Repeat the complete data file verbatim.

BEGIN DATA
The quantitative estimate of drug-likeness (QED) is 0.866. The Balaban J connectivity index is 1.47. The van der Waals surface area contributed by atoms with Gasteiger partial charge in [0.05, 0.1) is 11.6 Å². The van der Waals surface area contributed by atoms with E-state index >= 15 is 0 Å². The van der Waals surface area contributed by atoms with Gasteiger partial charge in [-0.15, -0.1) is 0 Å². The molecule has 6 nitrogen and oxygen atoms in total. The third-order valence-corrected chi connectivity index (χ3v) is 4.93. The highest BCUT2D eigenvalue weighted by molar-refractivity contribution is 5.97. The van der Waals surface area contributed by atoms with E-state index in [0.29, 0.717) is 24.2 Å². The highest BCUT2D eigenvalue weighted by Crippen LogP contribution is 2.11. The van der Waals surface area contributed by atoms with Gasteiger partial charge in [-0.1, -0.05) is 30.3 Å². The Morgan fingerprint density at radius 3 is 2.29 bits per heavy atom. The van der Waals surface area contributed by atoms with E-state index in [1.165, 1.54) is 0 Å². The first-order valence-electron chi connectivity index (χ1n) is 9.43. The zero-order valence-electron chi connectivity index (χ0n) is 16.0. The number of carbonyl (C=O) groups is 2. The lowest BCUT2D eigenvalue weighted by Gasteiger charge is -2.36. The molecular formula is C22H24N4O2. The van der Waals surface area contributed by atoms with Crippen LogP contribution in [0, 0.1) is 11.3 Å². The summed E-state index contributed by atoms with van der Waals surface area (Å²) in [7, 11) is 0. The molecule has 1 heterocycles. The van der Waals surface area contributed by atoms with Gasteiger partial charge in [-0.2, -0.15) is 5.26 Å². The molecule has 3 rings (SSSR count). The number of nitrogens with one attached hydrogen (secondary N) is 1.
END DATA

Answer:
The quantitative estimate of drug-likeness (QED) is 0.866. The Balaban J connectivity index is 1.47. The van der Waals surface area contributed by atoms with Gasteiger partial charge in [0.05, 0.1) is 11.6 Å². The van der Waals surface area contributed by atoms with E-state index >= 15 is 0 Å². The van der Waals surface area contributed by atoms with Gasteiger partial charge in [-0.15, -0.1) is 0 Å². The molecule has 6 nitrogen and oxygen atoms in total. The third-order valence-corrected chi connectivity index (χ3v) is 4.93. The highest BCUT2D eigenvalue weighted by molar-refractivity contribution is 5.97. The van der Waals surface area contributed by atoms with E-state index in [0.29, 0.717) is 24.2 Å². The highest BCUT2D eigenvalue weighted by Crippen LogP contribution is 2.11. The van der Waals surface area contributed by atoms with Gasteiger partial charge in [-0.1, -0.05) is 30.3 Å². The Morgan fingerprint density at radius 3 is 2.29 bits per heavy atom. The van der Waals surface area contributed by atoms with E-state index in [1.165, 1.54) is 0 Å². The first-order valence-electron chi connectivity index (χ1n) is 9.43. The zero-order valence-electron chi connectivity index (χ0n) is 16.0. The number of carbonyl (C=O) groups is 2. The lowest BCUT2D eigenvalue weighted by Gasteiger charge is -2.36. The molecular formula is C22H24N4O2. The van der Waals surface area contributed by atoms with Crippen LogP contribution in [0, 0.1) is 11.3 Å². The summed E-state index contributed by atoms with van der Waals surface area (Å²) in [7, 11) is 0. The molecule has 1 heterocycles. The van der Waals surface area contributed by atoms with Gasteiger partial charge in [-0.2, -0.15) is 5.26 Å². The molecule has 3 rings (SSSR count). The number of nitrogens with one attached hydrogen (secondary N) is 1.